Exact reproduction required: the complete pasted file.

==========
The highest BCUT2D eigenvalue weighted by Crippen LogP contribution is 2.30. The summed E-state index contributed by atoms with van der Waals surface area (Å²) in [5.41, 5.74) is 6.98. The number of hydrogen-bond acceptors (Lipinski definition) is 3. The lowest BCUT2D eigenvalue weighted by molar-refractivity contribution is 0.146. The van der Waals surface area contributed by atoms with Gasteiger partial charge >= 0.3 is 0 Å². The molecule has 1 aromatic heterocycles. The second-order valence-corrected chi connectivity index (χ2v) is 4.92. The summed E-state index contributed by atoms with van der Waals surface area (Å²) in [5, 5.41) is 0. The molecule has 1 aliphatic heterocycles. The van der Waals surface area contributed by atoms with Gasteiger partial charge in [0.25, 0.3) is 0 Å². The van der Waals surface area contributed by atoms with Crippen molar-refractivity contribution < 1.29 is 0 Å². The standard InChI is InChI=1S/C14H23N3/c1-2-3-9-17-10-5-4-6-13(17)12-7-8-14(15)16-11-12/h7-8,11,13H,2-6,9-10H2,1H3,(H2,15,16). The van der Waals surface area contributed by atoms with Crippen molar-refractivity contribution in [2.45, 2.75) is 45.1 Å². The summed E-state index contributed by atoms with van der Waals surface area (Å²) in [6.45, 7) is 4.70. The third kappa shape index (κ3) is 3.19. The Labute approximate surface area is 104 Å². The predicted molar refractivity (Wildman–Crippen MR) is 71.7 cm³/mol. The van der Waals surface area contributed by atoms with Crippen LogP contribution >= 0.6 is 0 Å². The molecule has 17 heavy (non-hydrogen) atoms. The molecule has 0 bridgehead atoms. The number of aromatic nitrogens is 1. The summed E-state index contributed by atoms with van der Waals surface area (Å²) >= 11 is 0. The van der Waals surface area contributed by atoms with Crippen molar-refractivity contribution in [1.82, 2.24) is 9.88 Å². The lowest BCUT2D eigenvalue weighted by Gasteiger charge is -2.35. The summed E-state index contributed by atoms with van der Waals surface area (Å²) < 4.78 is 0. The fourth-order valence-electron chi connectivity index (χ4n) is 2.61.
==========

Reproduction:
The highest BCUT2D eigenvalue weighted by Crippen LogP contribution is 2.30. The summed E-state index contributed by atoms with van der Waals surface area (Å²) in [5.41, 5.74) is 6.98. The number of hydrogen-bond acceptors (Lipinski definition) is 3. The lowest BCUT2D eigenvalue weighted by molar-refractivity contribution is 0.146. The van der Waals surface area contributed by atoms with Gasteiger partial charge >= 0.3 is 0 Å². The molecule has 1 aromatic heterocycles. The second-order valence-corrected chi connectivity index (χ2v) is 4.92. The summed E-state index contributed by atoms with van der Waals surface area (Å²) in [5, 5.41) is 0. The molecule has 1 aliphatic heterocycles. The van der Waals surface area contributed by atoms with Gasteiger partial charge in [0.25, 0.3) is 0 Å². The van der Waals surface area contributed by atoms with Crippen molar-refractivity contribution < 1.29 is 0 Å². The standard InChI is InChI=1S/C14H23N3/c1-2-3-9-17-10-5-4-6-13(17)12-7-8-14(15)16-11-12/h7-8,11,13H,2-6,9-10H2,1H3,(H2,15,16). The van der Waals surface area contributed by atoms with Crippen molar-refractivity contribution in [2.45, 2.75) is 45.1 Å². The summed E-state index contributed by atoms with van der Waals surface area (Å²) in [6.45, 7) is 4.70. The third kappa shape index (κ3) is 3.19. The Labute approximate surface area is 104 Å². The predicted molar refractivity (Wildman–Crippen MR) is 71.7 cm³/mol. The van der Waals surface area contributed by atoms with Crippen LogP contribution >= 0.6 is 0 Å². The molecule has 17 heavy (non-hydrogen) atoms. The molecule has 0 bridgehead atoms. The number of aromatic nitrogens is 1. The summed E-state index contributed by atoms with van der Waals surface area (Å²) >= 11 is 0. The van der Waals surface area contributed by atoms with Crippen molar-refractivity contribution in [1.82, 2.24) is 9.88 Å². The lowest BCUT2D eigenvalue weighted by Gasteiger charge is -2.35. The summed E-state index contributed by atoms with van der Waals surface area (Å²) < 4.78 is 0. The fourth-order valence-electron chi connectivity index (χ4n) is 2.61.